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HORN Glass: Energy crisis and energy-hungry glass industry

There was a lot to discuss during the visit of Anna Schwamberger, member of the state parliament, and Dieter Janecek, member of the Bundestag - both Bündnis 90/Die Grünen - to the international glass plant manufacturer HORN Glass Industries at its headquarters in Plößberg, Germany

The industrial plant manufacturer HORN is one of the world’s leading producers of glass melting furnaces for the glass industry. With state-of-the-art technology and intensive research, they try to operate these plants as energy-efficiently as possible. But glass production requires up to 1,600 degrees Celsius in the furnace and is therefore one of the most energy-hungry industries. So it stands to reason that topics such as the energy crisis and the energy turnaround are of growing importance and are the subject of controversial debate.

The members of the Bündnis 90/Die Grünen parliamentary group faced this discussion during a company visit. Board member Stephan Meindl welcomed the guests, while Marketing Manager Matthias Kunz introduced the HORN company before a lively discussion began. Starting with bureaucratic hurdles that the furnace manufacturer faces when working in Europe, the topic of energy quickly caught fire. Glass is a sustainable and future-proof material in a wide variety of applications and is increasingly displacing other materials such as plastic. The disadvantage, however, is its energy-intensive production. Therefore, Meindl called on politicians to secure the media supply, e.g. gas, electricity and hydrogen, for the industry and to make it available at a reasonable price. Only in this way can industry in Germany produce in a competitive manner.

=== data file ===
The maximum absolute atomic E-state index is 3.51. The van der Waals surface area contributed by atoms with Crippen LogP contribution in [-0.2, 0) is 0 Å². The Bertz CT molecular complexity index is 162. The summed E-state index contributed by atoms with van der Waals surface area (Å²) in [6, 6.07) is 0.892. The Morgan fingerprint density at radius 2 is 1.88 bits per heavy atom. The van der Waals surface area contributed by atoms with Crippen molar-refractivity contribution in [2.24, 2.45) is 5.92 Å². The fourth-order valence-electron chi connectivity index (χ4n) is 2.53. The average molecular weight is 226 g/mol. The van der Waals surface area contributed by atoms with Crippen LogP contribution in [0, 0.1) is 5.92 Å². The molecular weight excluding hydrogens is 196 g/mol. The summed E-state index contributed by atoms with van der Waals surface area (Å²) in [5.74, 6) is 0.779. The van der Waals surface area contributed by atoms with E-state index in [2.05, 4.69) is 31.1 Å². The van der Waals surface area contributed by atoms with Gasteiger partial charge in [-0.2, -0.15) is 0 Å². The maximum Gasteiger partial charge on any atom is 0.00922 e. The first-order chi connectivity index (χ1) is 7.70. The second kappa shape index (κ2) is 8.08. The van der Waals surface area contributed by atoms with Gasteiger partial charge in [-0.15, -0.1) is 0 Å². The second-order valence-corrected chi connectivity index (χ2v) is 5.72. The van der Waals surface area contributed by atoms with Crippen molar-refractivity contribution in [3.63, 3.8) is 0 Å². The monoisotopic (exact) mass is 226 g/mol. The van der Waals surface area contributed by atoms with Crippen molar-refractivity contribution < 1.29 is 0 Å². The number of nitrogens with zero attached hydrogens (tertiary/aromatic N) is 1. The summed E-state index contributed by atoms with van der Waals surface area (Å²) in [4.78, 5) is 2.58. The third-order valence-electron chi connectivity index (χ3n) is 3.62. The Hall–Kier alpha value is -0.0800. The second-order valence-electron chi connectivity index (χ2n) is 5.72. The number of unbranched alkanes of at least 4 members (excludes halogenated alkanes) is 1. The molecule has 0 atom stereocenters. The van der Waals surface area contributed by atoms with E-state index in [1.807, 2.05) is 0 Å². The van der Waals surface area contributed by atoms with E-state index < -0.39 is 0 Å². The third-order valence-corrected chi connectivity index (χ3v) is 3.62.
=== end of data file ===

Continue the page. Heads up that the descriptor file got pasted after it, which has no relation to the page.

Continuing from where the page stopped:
The board of HORN Glass Industries also addressed the shortage of skilled workers. Here, politics is called upon to improve the welcoming culture of foreign skilled workers. “We are desperately looking for skilled workers from all engineering disciplines,” said Meindl. The company in Plößberg currently covers its need for qualified personnel with foreign subsidiaries, e.g. in the Czech Republic and Croatia.

Dieter Janecek and Anna Schwamberger promised that politics would work intensively to simplify the recruitment of skilled workers on the one hand and to secure the energy supply on the other. The construction of the LNG terminals is a first step. In addition, efforts are being made to purchase energy worldwide and thus secure the supply by means of an energy mix at reasonable prices.

Despite the pressing time and the far-reaching issues, there was still time at the end for the politicians to get an impression of the professional work of HORN, a company full of skilled workers, technicians and engineers, and to replenish their energy reserves with some canapés.

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